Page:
Following up on my column two weeks ago on the male Ultrarunner of the Year, now it’s time for the ladies. From my perspective, I think women’s Ultrarunner of the Year* could go to as many as six different women. And, in contrast to the men, I think the final result could ultimately come down to late-season races.
Here, in no particular order, are my top six:
Her win, course record, and top-10 finish overall in UTMB is the runaway performance of the year, in my opinion. Adding to that her fifth place at Western States, fourth place at Lake Sonoma, and second place at Way Too Cool clearly makes Rory a solid contender.
The Big “But”: She lost head-to-head to other contenders in Western States, Lake Sonoma, and Way Too Cool.
Odds to win: 7-1
Amy’s early season win at Ray Miller and third at Lake Sonoma gave her a solid advantage going into the summer. Then, a tie with Meghan Arbogast at the Shibamata 100k road race in Japan and a third-place finish at Western States made her into a strong contender.
The Big “But”: She DNFed at UTMB.
Odds to win: 8-1
Michele had an amazing under-the-radar start to her season with wins at Bandera, Nueces, and the Indiana Trail 100. Then, she turned more than a few heads with wins at Run Rabbit Run and a third place at the UROC two weeks apart.
The Big “But”: She has a race resume that lacks some of the competitive chops of the others.
Odds to Win: 7-1
Her dominating win at Western States is probably the second-best performance of the year and her win at American River combined with her third place at Nueces solidifies Pam as a true contender. What could really tip her over the edge would be another dominating performance at Desert Solstice in Arizona in December.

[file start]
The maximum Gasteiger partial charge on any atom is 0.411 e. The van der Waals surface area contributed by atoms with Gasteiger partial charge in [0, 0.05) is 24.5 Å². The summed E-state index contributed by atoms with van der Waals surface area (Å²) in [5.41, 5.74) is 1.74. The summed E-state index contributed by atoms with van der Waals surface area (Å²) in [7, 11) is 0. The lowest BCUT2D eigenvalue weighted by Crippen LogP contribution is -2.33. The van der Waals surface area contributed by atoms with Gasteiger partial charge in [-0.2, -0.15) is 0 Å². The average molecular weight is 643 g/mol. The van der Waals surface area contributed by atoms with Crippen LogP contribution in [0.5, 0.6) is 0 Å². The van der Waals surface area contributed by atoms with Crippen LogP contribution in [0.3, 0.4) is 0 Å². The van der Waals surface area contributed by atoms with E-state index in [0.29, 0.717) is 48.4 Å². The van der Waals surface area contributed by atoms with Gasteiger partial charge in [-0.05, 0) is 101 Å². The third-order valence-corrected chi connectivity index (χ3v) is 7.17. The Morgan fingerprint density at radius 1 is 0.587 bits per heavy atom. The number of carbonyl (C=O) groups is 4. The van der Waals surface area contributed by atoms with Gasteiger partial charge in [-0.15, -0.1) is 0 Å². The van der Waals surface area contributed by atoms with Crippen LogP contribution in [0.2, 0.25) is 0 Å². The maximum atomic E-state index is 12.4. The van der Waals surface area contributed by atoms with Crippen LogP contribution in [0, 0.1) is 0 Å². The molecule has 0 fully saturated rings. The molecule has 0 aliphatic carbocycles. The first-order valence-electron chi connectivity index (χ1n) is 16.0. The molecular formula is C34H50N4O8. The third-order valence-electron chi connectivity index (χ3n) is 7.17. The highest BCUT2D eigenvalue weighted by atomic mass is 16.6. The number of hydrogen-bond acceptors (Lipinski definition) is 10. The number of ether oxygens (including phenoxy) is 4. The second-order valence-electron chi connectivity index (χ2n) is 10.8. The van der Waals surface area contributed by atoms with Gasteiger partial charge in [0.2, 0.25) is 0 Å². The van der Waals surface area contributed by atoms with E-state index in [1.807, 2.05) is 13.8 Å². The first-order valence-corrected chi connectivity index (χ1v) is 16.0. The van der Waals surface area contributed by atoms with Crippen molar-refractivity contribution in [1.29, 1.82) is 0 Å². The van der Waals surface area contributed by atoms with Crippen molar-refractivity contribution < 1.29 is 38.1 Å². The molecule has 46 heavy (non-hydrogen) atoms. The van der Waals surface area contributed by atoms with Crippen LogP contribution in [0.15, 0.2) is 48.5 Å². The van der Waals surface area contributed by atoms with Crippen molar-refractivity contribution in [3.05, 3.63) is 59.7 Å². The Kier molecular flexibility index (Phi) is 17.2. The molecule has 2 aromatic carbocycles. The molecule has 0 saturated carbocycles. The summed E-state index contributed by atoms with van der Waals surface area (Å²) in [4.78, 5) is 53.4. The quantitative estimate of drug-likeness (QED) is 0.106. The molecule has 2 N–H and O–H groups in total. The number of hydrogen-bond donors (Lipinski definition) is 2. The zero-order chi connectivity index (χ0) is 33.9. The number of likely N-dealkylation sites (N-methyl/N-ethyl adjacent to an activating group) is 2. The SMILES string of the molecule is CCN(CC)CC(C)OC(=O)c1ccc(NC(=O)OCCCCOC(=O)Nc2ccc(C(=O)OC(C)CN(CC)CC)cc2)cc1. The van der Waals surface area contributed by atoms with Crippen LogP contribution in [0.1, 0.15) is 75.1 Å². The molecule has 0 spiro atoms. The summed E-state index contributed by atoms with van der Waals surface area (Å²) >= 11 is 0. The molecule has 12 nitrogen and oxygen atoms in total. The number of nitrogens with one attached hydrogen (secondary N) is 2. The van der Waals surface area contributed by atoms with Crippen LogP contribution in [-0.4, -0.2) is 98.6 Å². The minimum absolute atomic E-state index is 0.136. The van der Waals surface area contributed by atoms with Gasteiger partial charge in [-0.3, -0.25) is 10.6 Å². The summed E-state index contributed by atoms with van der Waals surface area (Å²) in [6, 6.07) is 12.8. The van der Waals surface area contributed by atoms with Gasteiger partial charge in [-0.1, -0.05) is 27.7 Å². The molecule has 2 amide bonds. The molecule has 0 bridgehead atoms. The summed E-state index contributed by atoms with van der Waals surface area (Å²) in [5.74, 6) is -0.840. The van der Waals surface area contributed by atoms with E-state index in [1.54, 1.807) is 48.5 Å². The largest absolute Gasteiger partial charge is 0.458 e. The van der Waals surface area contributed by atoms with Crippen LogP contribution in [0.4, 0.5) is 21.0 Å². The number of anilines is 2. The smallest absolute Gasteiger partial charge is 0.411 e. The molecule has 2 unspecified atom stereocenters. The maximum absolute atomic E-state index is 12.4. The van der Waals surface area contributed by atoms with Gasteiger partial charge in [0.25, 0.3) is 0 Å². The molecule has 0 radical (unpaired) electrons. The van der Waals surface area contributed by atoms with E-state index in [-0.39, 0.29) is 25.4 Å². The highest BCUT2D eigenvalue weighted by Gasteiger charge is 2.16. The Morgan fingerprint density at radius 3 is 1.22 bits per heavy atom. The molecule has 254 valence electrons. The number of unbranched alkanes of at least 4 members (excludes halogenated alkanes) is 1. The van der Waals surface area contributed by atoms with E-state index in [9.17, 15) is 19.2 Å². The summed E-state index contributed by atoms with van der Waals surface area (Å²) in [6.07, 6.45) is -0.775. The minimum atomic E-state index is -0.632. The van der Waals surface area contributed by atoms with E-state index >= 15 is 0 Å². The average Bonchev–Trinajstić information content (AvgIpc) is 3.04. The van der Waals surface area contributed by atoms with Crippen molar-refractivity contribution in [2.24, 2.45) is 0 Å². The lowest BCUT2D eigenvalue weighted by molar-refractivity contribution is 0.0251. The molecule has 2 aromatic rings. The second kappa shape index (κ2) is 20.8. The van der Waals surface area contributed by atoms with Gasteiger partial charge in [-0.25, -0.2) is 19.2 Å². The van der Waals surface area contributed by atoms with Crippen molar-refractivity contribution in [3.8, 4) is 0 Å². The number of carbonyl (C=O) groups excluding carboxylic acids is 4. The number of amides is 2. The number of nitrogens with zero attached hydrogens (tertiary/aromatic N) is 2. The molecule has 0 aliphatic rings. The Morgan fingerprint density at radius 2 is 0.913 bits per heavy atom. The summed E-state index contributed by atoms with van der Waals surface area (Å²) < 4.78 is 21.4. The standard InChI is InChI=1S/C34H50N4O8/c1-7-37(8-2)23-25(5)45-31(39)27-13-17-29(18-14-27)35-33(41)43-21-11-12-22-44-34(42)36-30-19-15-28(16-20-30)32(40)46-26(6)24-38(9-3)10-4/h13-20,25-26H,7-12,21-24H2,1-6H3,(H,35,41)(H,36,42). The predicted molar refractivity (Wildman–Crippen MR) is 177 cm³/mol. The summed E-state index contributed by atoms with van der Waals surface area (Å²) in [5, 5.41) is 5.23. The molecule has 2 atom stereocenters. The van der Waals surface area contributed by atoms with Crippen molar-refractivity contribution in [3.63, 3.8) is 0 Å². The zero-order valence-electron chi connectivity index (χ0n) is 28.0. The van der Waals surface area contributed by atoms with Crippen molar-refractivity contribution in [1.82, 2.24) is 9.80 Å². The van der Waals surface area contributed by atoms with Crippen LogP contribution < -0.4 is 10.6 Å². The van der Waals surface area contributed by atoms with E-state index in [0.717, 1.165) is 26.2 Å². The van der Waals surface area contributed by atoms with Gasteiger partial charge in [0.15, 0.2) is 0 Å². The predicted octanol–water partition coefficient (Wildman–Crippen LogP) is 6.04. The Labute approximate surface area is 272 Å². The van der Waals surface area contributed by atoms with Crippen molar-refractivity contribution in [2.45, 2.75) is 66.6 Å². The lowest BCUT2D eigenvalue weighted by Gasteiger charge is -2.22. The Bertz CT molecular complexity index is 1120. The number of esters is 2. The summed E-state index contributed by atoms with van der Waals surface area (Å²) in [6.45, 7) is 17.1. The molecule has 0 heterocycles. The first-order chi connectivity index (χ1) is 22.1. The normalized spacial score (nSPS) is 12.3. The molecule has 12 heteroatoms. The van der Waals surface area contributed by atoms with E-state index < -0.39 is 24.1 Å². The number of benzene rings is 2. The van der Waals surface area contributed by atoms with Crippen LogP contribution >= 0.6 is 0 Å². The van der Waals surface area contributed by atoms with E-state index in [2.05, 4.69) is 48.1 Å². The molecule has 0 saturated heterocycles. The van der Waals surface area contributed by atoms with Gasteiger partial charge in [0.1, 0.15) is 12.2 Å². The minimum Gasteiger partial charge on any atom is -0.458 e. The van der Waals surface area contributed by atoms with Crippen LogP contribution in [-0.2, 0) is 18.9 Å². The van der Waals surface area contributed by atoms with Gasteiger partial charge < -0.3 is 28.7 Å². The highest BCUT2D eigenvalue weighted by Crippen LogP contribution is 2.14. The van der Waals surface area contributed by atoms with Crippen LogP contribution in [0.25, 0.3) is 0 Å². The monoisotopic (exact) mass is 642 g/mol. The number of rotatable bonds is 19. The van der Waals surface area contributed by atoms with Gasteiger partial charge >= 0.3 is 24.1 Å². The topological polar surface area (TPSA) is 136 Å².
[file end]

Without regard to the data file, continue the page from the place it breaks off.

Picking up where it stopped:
The Big “But”: She has a rather thin resume compared to the other contenders.
Odds to win: 7-1
Nikki came back with a vengeance in 2013 with three solid second-place finishes at highly competitive races. Her performances at Western States and Run Rabbit Run, in particular, make her a solid contender. (The third was at The North Face Endurance Challenge 50 Mile- New York.) If she jumps into any late season races and runs well, she could slide up the standings.
The Big “But”: Fewer races than the other contenders and some head-to-head “losses”.
Odds to win: 10-1
The Grand Old Dame of Ultrarunning was at it again with impressive races all season long. Her win at Way Too Cool, fifth place at Lake Sonoma, win at Ice Age 50k, tie with Amy Sproston at Shibamata 100k, and fourth place at Western States positioned her solidly in the pack after the first six months of the year. Then, her solid second place at White River only added to her impressive season. As with some of the others in this pool, if Meghan jumps into another race or two this year and does well, this could be the difference maker.
The Big “But”: She’s faced some head-to-head losses with other contenders at Lake Sonoma and Western States.
Odds to win: 7-1
* Editor’s Note: AJW is discussing Ultrarunner of the year Candidates who reside in North America. Obviously, other runners would warrant consideration if the geographic scope of consideration were larger.
AJW’s Beer of the Week
Call for Comments (from Meghan)
- Which of these women do you think has the current edge for the North American Ultrarunner of the Year title? Who’ll get it in the end with late-season races?
- If you were to add anyone else to this list, who would it be and why?
- If we expand the scope of consideration to the rest of the world, Emelie Forsberg and Núria Picas would be strong contenders. Who else beyond North America would be in the running for global women’s ultrarunner of the year?